Kaiser, who starred in the Oscar-shortlisted Netflix documentary The Great Hack, decided to go public after last month’s election in Britain. “It’s so abundantly clear our electoral systems are wide open to abuse,” she said. “I’m very fearful about what is going to happen in the US election later this year, and I think one of the few ways of protecting ourselves is to get as much information out there as possible.”

Facebook’s Mark Zuckerberg testifies to Congress after it was reported 87 million Facebook users had information harvested by Cambridge Analytica. Facebook’s Mark Zuckerberg testifies to Congress after it was reported 87 million Facebook users had information harvested by Cambridge Analytica. Photograph: Yasin Öztürk/Anadolu Agency/Getty Images

The documents were retrieved from her email accounts and hard drives, and though she handed over some material to parliament in April 2018, she said there were thousands and thousands more pages which showed a “breadth and depth of the work” that went “way beyond what people think they know about ‘the Cambridge Analytica scandal’”.

Steele made a rare public intervention to comment on the leaks. He said that while he didn’t know what was in them, the context couldn’t be more important because “on our current trajectory these problems are likely to get worse, not better, and with crucial 2020 elections in America and elsewhere approaching, this is a very scary prospect. Something radical needs to be done about it, and fast.”

He said authorities in the west had failed to punish those practising social and other media manipulation, and “the result will be that while CA may have been exposed and eventually shut down, other, even more sophisticated actors will have been emboldened to interfere in our elections and sow social divisions”.

Kaiser said the Facebook data scandal was part of a much bigger global operation that worked with governments, intelligence agencies, commercial companies and political campaigns to manipulate and influence people, and that raised huge national security implications.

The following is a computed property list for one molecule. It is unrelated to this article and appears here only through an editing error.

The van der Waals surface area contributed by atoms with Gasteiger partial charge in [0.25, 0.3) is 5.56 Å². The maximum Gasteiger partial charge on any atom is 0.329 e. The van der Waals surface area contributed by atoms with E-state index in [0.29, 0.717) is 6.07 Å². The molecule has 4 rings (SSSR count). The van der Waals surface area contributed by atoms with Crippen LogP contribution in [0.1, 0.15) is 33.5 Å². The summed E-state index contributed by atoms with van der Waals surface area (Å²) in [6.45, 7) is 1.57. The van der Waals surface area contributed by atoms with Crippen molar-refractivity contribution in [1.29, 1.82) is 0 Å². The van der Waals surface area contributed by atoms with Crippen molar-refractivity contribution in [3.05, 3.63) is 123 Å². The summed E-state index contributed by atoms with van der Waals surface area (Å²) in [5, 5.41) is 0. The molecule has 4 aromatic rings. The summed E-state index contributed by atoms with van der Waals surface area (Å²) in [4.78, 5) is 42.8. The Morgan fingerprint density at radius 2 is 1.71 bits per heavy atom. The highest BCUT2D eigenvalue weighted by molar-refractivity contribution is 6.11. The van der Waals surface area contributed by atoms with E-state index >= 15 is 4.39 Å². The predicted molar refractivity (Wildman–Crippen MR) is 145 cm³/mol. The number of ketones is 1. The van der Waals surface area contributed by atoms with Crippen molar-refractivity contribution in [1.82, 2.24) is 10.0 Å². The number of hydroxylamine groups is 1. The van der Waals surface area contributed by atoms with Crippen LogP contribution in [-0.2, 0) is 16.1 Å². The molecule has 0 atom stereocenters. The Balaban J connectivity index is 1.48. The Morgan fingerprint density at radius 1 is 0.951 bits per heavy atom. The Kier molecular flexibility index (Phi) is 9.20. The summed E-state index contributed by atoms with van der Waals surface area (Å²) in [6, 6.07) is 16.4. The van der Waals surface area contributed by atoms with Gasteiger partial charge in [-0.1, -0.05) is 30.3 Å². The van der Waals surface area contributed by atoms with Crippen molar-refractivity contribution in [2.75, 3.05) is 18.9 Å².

The unpublished documents contain material that suggests the firm was working for a political party in Ukraine in 2017 even while under investigation as part of Mueller’s inquiry and emails that Kaiser says describe how the firm helped develop a “sophisticated infrastructure of shell companies that were designed to funnel dark money into politics”.

Christopher Steele, the former MI6 agent, said the failure to properly punish bad actors meant prospects for manipulation of the election this year were worse. Christopher Steele, the former MI6 agent, said the failure to properly punish bad actors meant prospects for manipulation of the election this year were worse. Photograph: Victoria Jones/PA

“There are emails between these major Trump donors discussing ways of obscuring the source of their donations through a series of different financial vehicles. These documents expose the entire dark money machinery behind US politics.” The same machinery, she says, was deployed in other countries that Cambridge Analytica worked in, including, she claims, Britain.

Emma Briant, an academic at Bard College, New York, who specialises in investigating propaganda and has had access to some of the documents for research, said that what had been revealed was “the tip of the iceberg”.

“The documents reveal a much clearer idea of what actually happened in the 2016 US presidential election, which has a huge bearing on what will happen in 2020. It’s the same people involved who we know are building on these same techniques,” she said.

“There’s evidence of really quite disturbing experiments on American voters, manipulating them with fear-based messaging, targeting the most vulnerable, that seems to be continuing. This is an entire global industry that’s out of control but what this does is lay out what was happening with this one company.”


New Hacking Threat: Editing X-Ray Images to Add or Remove Cancer.

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New Hacking Threat: Editing X-Ray Images to Add or Remove Cancer.

Hackers trying to steal your data is one thing, but what if they tried to trick your doctors into thinking you had cancer? Or fooled them into ignoring it?

It’s a ruse that’s not as far-fetched as you might think. Security researchers in Israel recently duped real doctors into misdiagnosing patients by hacking a hospital X-ray scanning machine and altering the images it produced.